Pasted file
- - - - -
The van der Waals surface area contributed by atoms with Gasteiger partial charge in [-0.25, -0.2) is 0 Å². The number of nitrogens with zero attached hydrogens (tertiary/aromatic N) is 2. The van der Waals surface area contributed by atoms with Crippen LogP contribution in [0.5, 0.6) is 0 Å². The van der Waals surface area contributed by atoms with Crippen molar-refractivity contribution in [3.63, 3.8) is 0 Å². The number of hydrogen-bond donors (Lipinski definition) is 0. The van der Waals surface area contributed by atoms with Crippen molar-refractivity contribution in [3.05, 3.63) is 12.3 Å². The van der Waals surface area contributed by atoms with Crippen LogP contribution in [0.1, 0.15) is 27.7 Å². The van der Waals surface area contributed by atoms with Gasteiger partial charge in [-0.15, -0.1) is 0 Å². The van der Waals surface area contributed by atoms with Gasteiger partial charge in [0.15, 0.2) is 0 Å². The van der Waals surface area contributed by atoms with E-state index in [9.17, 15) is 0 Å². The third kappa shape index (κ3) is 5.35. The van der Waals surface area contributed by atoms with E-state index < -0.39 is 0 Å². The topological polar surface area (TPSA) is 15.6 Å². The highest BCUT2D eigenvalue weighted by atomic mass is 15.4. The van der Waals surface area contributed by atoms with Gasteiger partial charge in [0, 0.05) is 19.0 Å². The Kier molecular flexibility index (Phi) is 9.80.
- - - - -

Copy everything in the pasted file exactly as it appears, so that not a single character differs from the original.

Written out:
The van der Waals surface area contributed by atoms with Gasteiger partial charge in [-0.25, -0.2) is 0 Å². The number of nitrogens with zero attached hydrogens (tertiary/aromatic N) is 2. The van der Waals surface area contributed by atoms with Crippen LogP contribution in [0.5, 0.6) is 0 Å². The van der Waals surface area contributed by atoms with Crippen molar-refractivity contribution in [3.63, 3.8) is 0 Å². The number of hydrogen-bond donors (Lipinski definition) is 0. The van der Waals surface area contributed by atoms with Crippen molar-refractivity contribution in [3.05, 3.63) is 12.3 Å². The van der Waals surface area contributed by atoms with Crippen LogP contribution in [0.1, 0.15) is 27.7 Å². The van der Waals surface area contributed by atoms with Gasteiger partial charge in [-0.15, -0.1) is 0 Å². The van der Waals surface area contributed by atoms with Gasteiger partial charge in [0.15, 0.2) is 0 Å². The van der Waals surface area contributed by atoms with E-state index in [9.17, 15) is 0 Å². The third kappa shape index (κ3) is 5.35. The van der Waals surface area contributed by atoms with E-state index < -0.39 is 0 Å². The topological polar surface area (TPSA) is 15.6 Å². The highest BCUT2D eigenvalue weighted by atomic mass is 15.4. The van der Waals surface area contributed by atoms with Gasteiger partial charge in [0, 0.05) is 19.0 Å². The Kier molecular flexibility index (Phi) is 9.80.